Susan Sontag produces a riveting new volume of essays that reflects her polygamous interests in Where the Stress Falls
. The American writer, famous for her fiction, is equally prolific in her essay writing, including such titles as Against Interpretation
, Styles of Radical Will
and Illness as Metaphor
. These latest essays range from her take on the cultural philosopher Roland Barthes, accounts of working in Sarajevo, to the traditions of Western Gardens to the history of travel writing. As she writes of her youthful understanding of her craft, "my idea of a writer was someone who was interested in "everything"'. Perhaps most intriguingly, she revisits her 1966 book, (then her second publication), Against Interpretation
and provides an autobiographical context for her essays on Simone Weil, Albert Camus, Pavese and Michel Leiris. In these early works she saw herself as a "pugnacious aesthete and a barely closeted moralist". Sontag fought to pave the way for making photograph and cinema subjects worthy of serious cultural criticism.
Although several of these essays have been written in the last couple of years, many are reprinted from magazine articles and the book forms a thought-provoking collection rather than a selection of new writing. Given Sontag's outspoken views on the recent events in America and Afghanistan, it is rather frustrating that there isn't more of her political writing in this volume and it is hard to understand why certain "interludes" were chosen. But as always with Sontag, there is much for even the faint-hearted to savour and ponder. --Julie Wheelwright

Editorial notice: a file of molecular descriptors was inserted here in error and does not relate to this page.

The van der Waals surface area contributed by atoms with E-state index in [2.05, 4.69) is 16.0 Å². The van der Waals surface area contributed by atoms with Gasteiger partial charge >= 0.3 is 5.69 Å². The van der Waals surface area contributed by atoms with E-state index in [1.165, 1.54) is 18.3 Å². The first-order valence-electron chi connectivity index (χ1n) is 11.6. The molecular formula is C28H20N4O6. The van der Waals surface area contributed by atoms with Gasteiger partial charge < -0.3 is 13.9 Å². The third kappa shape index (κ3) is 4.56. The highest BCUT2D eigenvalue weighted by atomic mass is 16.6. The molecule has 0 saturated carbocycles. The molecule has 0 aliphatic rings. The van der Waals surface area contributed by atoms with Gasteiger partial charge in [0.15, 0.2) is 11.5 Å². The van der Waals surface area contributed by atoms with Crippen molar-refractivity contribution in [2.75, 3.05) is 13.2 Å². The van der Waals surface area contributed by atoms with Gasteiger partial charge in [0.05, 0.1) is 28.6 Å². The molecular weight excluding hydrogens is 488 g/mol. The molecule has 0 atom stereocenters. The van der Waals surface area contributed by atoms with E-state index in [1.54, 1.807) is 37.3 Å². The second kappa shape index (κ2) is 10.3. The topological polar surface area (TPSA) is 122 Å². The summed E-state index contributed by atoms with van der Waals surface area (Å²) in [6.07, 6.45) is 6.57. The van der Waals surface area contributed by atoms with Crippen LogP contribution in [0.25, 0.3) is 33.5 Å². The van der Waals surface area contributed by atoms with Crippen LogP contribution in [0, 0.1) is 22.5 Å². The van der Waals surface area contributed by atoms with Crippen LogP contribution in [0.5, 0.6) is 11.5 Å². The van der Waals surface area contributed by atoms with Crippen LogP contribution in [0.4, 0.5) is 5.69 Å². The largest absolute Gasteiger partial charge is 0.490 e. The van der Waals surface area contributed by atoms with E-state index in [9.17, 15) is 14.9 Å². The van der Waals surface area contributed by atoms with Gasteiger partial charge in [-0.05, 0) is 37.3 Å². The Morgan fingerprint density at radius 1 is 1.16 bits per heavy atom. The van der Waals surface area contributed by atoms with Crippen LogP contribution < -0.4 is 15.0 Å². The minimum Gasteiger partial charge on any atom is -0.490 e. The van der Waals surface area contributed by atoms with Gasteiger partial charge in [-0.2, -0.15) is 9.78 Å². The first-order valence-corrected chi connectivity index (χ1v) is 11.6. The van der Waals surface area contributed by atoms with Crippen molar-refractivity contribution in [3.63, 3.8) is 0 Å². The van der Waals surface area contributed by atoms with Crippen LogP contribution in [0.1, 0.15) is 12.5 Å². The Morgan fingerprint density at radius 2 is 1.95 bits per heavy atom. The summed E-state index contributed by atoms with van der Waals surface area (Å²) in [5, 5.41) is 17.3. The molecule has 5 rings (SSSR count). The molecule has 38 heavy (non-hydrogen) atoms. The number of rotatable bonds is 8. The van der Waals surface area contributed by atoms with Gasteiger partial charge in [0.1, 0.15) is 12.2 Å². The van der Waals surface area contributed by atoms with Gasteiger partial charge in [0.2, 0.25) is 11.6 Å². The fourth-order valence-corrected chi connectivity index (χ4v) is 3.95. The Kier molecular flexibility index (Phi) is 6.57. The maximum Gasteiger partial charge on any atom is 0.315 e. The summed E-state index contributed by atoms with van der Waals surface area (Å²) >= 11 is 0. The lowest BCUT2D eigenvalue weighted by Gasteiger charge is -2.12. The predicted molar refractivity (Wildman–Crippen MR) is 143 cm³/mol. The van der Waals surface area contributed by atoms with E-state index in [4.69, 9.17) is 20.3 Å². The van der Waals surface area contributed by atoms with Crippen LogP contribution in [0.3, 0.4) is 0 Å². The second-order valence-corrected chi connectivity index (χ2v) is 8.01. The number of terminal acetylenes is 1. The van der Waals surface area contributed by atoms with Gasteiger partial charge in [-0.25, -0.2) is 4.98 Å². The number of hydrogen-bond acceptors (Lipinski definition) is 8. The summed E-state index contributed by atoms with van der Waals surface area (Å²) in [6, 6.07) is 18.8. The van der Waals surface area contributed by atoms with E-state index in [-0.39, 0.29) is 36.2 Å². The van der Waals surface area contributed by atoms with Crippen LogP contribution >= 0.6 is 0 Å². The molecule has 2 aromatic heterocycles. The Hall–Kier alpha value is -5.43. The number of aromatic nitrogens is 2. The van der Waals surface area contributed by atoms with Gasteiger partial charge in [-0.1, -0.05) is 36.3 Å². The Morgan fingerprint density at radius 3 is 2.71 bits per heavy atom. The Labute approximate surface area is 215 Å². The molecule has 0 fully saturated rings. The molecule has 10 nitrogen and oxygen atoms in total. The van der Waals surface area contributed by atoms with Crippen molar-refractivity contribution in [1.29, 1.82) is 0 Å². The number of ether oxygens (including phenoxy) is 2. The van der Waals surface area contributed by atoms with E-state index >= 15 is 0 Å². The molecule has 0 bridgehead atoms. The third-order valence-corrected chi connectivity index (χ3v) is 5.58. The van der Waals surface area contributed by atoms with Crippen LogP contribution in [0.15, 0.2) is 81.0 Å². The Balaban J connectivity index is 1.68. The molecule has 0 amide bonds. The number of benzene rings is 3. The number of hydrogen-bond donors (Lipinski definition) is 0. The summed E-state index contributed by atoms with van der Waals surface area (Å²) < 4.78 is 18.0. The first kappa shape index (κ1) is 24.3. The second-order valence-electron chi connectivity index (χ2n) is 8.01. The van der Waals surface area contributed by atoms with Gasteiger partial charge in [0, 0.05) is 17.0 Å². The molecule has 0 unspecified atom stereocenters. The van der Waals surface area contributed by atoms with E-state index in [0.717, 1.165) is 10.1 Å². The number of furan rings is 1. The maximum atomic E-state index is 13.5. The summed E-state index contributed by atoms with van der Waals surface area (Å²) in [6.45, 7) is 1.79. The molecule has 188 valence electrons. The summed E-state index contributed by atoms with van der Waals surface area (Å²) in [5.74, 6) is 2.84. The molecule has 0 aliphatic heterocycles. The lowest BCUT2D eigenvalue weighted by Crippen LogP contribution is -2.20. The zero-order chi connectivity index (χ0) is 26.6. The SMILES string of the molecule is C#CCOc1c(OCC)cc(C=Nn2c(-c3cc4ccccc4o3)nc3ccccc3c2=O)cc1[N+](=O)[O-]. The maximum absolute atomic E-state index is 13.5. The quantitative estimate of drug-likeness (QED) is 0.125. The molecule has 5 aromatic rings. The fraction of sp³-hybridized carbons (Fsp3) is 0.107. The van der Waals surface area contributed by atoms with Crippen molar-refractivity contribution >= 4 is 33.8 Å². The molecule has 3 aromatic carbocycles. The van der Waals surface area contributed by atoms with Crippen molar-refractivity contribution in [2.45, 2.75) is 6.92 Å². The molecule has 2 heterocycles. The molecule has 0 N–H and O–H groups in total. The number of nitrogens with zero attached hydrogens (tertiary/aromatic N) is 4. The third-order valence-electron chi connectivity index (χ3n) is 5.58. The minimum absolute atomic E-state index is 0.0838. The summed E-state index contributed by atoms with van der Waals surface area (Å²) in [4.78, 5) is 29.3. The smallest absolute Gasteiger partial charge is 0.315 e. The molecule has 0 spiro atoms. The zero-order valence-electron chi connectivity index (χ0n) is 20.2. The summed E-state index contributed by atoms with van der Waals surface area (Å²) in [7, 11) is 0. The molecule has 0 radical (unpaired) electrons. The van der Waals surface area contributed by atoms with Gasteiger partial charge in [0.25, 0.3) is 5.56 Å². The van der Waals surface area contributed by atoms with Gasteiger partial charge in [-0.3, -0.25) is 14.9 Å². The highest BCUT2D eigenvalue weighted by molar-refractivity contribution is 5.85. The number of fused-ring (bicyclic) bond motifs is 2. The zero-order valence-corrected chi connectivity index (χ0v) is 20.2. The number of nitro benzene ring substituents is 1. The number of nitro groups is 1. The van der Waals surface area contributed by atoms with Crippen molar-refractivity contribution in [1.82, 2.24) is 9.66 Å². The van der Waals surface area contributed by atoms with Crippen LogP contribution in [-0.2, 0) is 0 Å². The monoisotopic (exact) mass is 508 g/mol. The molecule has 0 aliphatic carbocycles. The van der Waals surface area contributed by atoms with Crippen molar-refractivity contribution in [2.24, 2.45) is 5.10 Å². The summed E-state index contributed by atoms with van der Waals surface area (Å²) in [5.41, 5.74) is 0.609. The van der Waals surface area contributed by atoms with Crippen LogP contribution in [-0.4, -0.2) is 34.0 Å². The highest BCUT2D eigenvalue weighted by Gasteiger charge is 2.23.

It's nearly 40 years since Sontag published Against Interpretation, her influential (and still in print) collection of critical essays. Since then she has written novels, whilst continuing to work as a fine critic. Where the Stress Falls gathers together pieces on such writers as Borges, Barthes, W G Sebald and Joseph Brodsky - as well as others on film, photography, dance, travel writing, translation, and on directing Beckett in war-torn Sarajevo. What links together these and other pieces is Sontag's continuing passion for serious and groundbreaking art. The book itself is hardly as groundbreaking as Against Interpretation. In fact her commitment to such qualities as 'nobility' in writing and filmmaking is distinctly old-fashioned - though hardly the worse for that, in these almost always interesting and sometimes beautifully written essays.